In the less than eight decades since Superman’s debut in 1938, comic book superheroes have become an indispensable part of American society and the nation’s dominant mythology. They represent America’s hopes, dreams, fears, and needs. As a form of popular literature, superhero narratives have closely mirrored trends and events in the nation. Today, we are reviewing “Super History”, a book that takes American history from 1938 to 2010 through the lens of comic books, revealing the spandex-clad guardians to be not only fictional characters but barometers of the place and time in which they reside.
Written by Jeffrey K. Johnson, a World War II historian for the Joint POW/MIA Accounting Command in Honolulu who also wrote a book on American Advertising in Poland (an odd jump in topics from that book to this one), “Super History” is one of my favorite comic-related books that I have reviewed from McFarland Publishing so far. With the perfect balance of images to text, and easily accessible text at that for readers of any level, this book is a whirlwind tour of America and it’s relation to the world and current events with sequential art being the narrative that moves it.
Comics have always been a mirror of the real world, and “Super History” spells it out in bite-sized portions with informative explanations that not only discuss socio-political topics, but also how the comic industry itself changed and modernized with what America wanted. When I say bite-sized, I mean that, as each chapter is broken up into very tiny sub-chapters that could be a page or two long, breaking the book up in a pleasant way that reminds me of panels in a comic book, a very fitting parallel to the subject matter.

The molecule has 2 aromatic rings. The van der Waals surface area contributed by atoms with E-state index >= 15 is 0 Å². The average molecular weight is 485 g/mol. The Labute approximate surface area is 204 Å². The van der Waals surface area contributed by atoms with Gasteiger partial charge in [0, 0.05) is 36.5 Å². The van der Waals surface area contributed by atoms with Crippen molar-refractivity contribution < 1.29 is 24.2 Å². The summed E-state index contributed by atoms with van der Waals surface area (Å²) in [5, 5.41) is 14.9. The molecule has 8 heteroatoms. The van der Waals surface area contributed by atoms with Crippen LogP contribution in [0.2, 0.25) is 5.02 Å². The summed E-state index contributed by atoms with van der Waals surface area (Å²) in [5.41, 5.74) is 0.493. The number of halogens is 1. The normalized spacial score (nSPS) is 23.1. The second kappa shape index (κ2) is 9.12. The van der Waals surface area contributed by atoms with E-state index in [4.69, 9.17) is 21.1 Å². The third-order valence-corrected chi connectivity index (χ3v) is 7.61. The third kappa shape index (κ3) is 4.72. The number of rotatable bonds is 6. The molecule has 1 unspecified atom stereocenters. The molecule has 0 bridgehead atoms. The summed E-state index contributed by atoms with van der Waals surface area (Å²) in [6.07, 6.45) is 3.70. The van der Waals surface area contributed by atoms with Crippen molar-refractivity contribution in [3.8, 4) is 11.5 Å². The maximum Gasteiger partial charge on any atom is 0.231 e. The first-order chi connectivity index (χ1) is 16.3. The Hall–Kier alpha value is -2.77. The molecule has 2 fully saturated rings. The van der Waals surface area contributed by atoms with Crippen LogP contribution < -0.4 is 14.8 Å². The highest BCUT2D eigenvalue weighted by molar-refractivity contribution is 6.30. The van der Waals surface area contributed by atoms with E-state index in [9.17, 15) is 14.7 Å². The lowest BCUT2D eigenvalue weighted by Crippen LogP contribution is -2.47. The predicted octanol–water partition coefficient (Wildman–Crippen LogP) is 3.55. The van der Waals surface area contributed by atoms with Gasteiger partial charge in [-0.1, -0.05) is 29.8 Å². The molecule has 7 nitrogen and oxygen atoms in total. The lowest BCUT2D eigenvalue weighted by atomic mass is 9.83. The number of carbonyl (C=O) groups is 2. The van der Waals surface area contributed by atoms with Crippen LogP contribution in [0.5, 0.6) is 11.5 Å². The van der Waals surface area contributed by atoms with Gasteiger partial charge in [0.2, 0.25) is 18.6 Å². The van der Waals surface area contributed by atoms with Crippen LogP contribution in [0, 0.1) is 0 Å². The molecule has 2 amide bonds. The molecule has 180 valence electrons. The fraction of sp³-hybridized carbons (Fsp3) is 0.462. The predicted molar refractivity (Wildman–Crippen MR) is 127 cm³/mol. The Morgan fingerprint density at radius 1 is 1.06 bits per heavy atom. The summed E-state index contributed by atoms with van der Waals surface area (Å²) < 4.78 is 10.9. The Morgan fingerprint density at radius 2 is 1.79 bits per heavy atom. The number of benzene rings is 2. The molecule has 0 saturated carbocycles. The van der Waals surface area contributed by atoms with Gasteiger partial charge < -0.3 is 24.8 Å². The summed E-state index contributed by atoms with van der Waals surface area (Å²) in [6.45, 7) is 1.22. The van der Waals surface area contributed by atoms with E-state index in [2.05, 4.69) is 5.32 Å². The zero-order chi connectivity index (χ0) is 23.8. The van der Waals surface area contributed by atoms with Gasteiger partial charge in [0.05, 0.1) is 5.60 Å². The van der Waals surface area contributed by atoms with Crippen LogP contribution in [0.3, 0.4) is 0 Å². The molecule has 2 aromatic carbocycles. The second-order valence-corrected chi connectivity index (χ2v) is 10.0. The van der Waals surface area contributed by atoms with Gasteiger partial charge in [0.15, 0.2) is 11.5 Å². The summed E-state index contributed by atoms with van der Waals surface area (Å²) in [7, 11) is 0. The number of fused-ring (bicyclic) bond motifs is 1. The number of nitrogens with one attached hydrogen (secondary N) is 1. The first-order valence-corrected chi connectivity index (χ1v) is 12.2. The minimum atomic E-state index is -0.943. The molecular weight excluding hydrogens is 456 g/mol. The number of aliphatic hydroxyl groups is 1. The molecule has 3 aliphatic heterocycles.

I would say just about every fan of comics grasps the basic historical aspects of their reading material, and “Super History” is a concise examination of the repeated rise and fall of comics, it’s evolution, and how the world has evolved with it. While the book is not as detailed as “War, Politics and Superheroes”, I found it loaded with info and historical tidbits that whet my appetite to dive deeper into the past. Growing up in the ’80’s and ’90’s, the section on that era was one of my favorites, since it was a time of growth and maturity in comics, and essentially the end of innocence for the genre as a whole. Reaganomics, Frank Miller, The Cold War, and The X-men, to name a few, changed the way people looked at the world in more ways than one, and this book details how each one seamlessly played into our fictional and real worlds.
You can order Super-history: Comic Book Superheroes and American Society, 1938 to the Present from Amazon.com for $40. Like most of the books from this publisher, it’s meant for use as a textbook for college-level students. However, this book is still fine for non-students and I give it a high recommendation to read. It’s an easy read and one that opens up the readers to delve further into the past to see how art can truly shape the world, and how sometimes reality begins to mirror fiction. Pick it up today and get a good look at how America and sequential art has evolved from it’s conception to modern times.